Special Olympics to hit Y

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    By SUSAN COLTRI

    For most of us, squeezing a ball probably doesn’t seem like a huge accomplishment. But for athletes in the Special Olympics, possessing such abilities can be a great source of pride.

    Each year in the fall, winter and summer, handicapped athletes compete in the Utah Special Olympics. Steve Bingham, games director, said the summer games are the biggest.

    The summer games usually draw about 2,000 athletes and their families from all over Utah, Bingham said. This year the Olympics are scheduled to be held at BYU from May 30 to June 1.

    The Special Olympics committee and BYUSA are looking for volunteers to help steer the project. There will be an information booth outside of the Harold B. Lee Library today and tomorrow, and a meeting for volunteers tomorrow at 11 a.m. in 378 ELWC.

    The theme for this year’s summer games is “Champions — Those who rise above the challenges.” There will be an Olympic town and many activities for the athletes, including dances and shuttles to Utah County points of interest.

    Many of these athletes train all year as individuals. They get together in teams two or three months before the games and practice about twice a week for a couple of hours, said Carrie Eager, sports director.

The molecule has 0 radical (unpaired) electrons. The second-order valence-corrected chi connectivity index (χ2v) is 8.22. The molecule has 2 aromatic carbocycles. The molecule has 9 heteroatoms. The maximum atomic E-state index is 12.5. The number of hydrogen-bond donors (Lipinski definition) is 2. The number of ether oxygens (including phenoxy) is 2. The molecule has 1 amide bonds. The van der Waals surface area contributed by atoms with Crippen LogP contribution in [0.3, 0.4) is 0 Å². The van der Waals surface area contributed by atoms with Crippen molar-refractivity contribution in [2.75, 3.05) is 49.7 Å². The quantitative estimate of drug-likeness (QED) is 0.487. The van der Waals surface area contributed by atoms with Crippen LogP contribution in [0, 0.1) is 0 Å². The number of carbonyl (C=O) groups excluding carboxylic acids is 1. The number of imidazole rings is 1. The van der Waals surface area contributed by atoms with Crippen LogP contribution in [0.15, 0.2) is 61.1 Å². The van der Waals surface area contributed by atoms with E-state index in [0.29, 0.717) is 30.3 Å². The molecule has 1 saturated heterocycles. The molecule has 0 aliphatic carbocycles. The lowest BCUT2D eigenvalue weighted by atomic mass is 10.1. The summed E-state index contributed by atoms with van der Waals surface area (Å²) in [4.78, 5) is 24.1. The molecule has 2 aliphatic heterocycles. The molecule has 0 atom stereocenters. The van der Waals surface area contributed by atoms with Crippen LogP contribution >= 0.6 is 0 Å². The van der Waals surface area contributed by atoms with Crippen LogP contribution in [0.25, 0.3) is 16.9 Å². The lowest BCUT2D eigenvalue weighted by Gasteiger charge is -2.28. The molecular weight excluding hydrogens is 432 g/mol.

The mission of the Utah Special Olympics is to “provide year-round sports training and competition in a variety of Olympic-type sports for children and adults with mental retardation, giving them continuing opportunities to develop physical fitness, demonstrate courage, experience joy and participate in a sharing of gifts, skills and friendship with their families, other athletes and the community.”

    “One athlete told me she wouldn’t know what to do if she didn’t have the Special Olympics,” Eager said. “Her occupation was very menial. The Special Olympics really helped her sense of individual worth.”

    The athletes’ disabilities range from severe handicaps to mild mental retardation, but in many ways they are no different than anyone else.

    “The athletes get frustrated just like regular athletes,” said Eager.

    The athletes will compete in events including track and field, soccer, equestrian, aquatics, softball, cycling and Motor Activities Program.

    MAP includes simple activities for severely handicapped athletes such as squeezing a ball or moving an object from one place to another, Eager said. Many of the other athletes, though, would be considered very good no matter what standard was applied.

    “Many of the athletes can play volleyball tons better than I can,” Eager said.

    “When I volunteered, I started out thinking I would help them,” Eager said. “But they ended up helping me. I guess that’s what happens in any type of service experience.”

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